My first memory of getting a haircut is of a smiling man with a neat beard and Daddy sitting next to me, telling me Not. For all I know, my dad marched in there and growled, “What do little girls like to eat?
” At which point the terrified man behind the counter probably said, “Strawberry! And since it never occurred to Daddy to pick me up and show me the various options, I didn’t even know there were more than three flavors of ice cream until I was about five, which is when I learned about the glories of the mighty pistachio.
Imagine a really butch woman without access to a talented hairstylist.
Back when I was a kid, it was the basic Modern Indian Working Woman Haircut.
Short and unfussy, you could probably come out looking freshly barbered on the other side of a tornado.
The only people who ever complimented me on the results of that disastrous trip to the salon were my mother, the nice Chinese lady who’d followed my mother’s instructions against her better judgment, and a teacher of mine who sported that exact same boxy cut.
A round of socializing with the family, friends and random passersby is interspersed by her communing with nature.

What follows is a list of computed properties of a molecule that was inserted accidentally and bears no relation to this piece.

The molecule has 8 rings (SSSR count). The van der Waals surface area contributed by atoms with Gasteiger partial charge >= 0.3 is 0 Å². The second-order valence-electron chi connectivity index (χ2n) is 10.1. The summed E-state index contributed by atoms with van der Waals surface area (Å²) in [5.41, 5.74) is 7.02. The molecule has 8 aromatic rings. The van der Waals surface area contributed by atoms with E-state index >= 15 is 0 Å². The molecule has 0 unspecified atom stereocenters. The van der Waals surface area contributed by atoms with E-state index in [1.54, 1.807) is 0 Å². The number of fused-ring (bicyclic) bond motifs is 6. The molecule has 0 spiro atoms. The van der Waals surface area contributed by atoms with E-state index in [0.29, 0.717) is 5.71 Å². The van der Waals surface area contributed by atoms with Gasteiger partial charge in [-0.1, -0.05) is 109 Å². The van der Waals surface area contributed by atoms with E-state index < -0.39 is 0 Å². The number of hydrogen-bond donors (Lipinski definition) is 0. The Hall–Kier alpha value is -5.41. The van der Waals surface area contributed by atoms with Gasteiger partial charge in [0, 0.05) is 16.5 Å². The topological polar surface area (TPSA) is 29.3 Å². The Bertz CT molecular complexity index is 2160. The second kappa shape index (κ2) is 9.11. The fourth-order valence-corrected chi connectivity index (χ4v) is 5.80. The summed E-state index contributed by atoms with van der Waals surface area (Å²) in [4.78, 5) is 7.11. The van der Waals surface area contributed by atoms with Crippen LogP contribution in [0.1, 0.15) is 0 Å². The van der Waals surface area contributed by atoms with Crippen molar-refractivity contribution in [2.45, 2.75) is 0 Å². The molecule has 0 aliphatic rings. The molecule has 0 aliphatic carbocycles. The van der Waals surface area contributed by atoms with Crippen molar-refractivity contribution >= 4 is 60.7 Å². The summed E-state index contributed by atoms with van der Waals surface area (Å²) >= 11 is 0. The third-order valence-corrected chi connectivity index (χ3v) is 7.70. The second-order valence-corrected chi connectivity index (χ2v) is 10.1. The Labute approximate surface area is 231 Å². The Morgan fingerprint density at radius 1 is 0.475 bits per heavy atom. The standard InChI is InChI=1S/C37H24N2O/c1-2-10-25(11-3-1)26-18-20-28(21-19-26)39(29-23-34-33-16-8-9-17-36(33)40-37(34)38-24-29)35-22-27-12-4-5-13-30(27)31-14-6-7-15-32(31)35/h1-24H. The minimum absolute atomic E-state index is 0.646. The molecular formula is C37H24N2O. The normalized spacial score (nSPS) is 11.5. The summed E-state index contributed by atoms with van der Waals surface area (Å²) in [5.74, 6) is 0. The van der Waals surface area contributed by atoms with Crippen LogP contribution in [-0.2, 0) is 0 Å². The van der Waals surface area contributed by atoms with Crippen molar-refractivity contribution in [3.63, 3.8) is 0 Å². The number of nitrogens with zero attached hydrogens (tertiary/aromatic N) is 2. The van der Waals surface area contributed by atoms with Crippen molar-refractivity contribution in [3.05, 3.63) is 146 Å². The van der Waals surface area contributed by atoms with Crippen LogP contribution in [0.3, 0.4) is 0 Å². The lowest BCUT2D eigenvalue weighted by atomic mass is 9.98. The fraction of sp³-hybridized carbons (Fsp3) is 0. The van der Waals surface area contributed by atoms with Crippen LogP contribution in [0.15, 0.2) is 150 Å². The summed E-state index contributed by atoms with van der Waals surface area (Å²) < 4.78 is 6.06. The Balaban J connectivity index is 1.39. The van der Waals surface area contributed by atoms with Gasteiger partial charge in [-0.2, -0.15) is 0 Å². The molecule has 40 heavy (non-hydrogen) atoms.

It’s a different kind of magic but one thing remains the same: we have a standing date anytime either one of us cuts our hair. I’ve always wondered if the “you can do it all” theory, the Superwoman tag, was geared toward men just as much as women.My face gets red, my throat chokes up, tears flood my eyes, I start breathing heavily – all symptoms, in fact, of my primitive rage. When I was seven, for instance, my mother persuaded me to get a “smart crop”.Unfortunately, this turned out to be code for what you might recognize today as the Stereotypical Lesbian Crop.Call me a diva but I did appreciate looking like a middle aged schoolteacher whilst still in the second grade.I ended up throwing a temper tantrum in the middle of the salon, whereupon my mother promptly ordered an emergency pedicure for herself and banished me to the reception area where I spent the next fortyfive minutes cooling my heels, seething in fury, and frightening the rest of the clientele with my panting rage while tugging fiercely at my hair in an effort to make it come out of my head a little faster.It grew and grew, curling into loose ringlets that charmed my mother so much, she forgot I was a baby and not her doll. The reasonable explanation is that it somehow got jumbled up with a scene from one of those Westerns my brother was addicted to, but reasonability’s a party pooper so who cares what it has to say? my father used to take me to an ice cream parlor that resembled an Old West Saloon.